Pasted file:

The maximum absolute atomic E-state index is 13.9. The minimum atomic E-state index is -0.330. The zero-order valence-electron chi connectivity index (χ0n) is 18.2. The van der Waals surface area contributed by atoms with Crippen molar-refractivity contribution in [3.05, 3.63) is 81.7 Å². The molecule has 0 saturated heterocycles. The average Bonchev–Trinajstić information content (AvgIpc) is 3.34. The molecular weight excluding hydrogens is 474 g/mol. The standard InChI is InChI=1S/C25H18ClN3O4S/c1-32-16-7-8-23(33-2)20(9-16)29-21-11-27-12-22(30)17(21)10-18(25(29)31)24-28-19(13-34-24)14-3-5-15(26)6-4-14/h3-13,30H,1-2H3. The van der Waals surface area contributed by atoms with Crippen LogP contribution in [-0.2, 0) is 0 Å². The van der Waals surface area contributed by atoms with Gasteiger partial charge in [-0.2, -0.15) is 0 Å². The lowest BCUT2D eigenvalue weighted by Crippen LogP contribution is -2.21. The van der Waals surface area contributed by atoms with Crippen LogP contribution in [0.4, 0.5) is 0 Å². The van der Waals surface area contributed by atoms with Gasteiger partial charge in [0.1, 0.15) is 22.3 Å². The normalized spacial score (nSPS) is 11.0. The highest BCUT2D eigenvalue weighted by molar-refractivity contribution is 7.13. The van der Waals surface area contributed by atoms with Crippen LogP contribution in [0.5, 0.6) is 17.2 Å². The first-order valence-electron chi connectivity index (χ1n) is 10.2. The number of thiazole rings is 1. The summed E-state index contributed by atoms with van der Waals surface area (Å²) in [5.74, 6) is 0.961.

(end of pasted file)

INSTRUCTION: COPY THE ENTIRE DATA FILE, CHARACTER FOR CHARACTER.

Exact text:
The maximum absolute atomic E-state index is 13.9. The minimum atomic E-state index is -0.330. The zero-order valence-electron chi connectivity index (χ0n) is 18.2. The van der Waals surface area contributed by atoms with Crippen molar-refractivity contribution in [3.05, 3.63) is 81.7 Å². The molecule has 0 saturated heterocycles. The average Bonchev–Trinajstić information content (AvgIpc) is 3.34. The molecular weight excluding hydrogens is 474 g/mol. The standard InChI is InChI=1S/C25H18ClN3O4S/c1-32-16-7-8-23(33-2)20(9-16)29-21-11-27-12-22(30)17(21)10-18(25(29)31)24-28-19(13-34-24)14-3-5-15(26)6-4-14/h3-13,30H,1-2H3. The van der Waals surface area contributed by atoms with Crippen LogP contribution in [-0.2, 0) is 0 Å². The van der Waals surface area contributed by atoms with Gasteiger partial charge in [-0.2, -0.15) is 0 Å². The lowest BCUT2D eigenvalue weighted by Crippen LogP contribution is -2.21. The van der Waals surface area contributed by atoms with Crippen LogP contribution in [0.4, 0.5) is 0 Å². The van der Waals surface area contributed by atoms with Gasteiger partial charge in [0.1, 0.15) is 22.3 Å². The normalized spacial score (nSPS) is 11.0. The highest BCUT2D eigenvalue weighted by molar-refractivity contribution is 7.13. The van der Waals surface area contributed by atoms with Crippen LogP contribution in [0.5, 0.6) is 17.2 Å². The first-order valence-electron chi connectivity index (χ1n) is 10.2. The number of thiazole rings is 1. The summed E-state index contributed by atoms with van der Waals surface area (Å²) in [5.74, 6) is 0.961.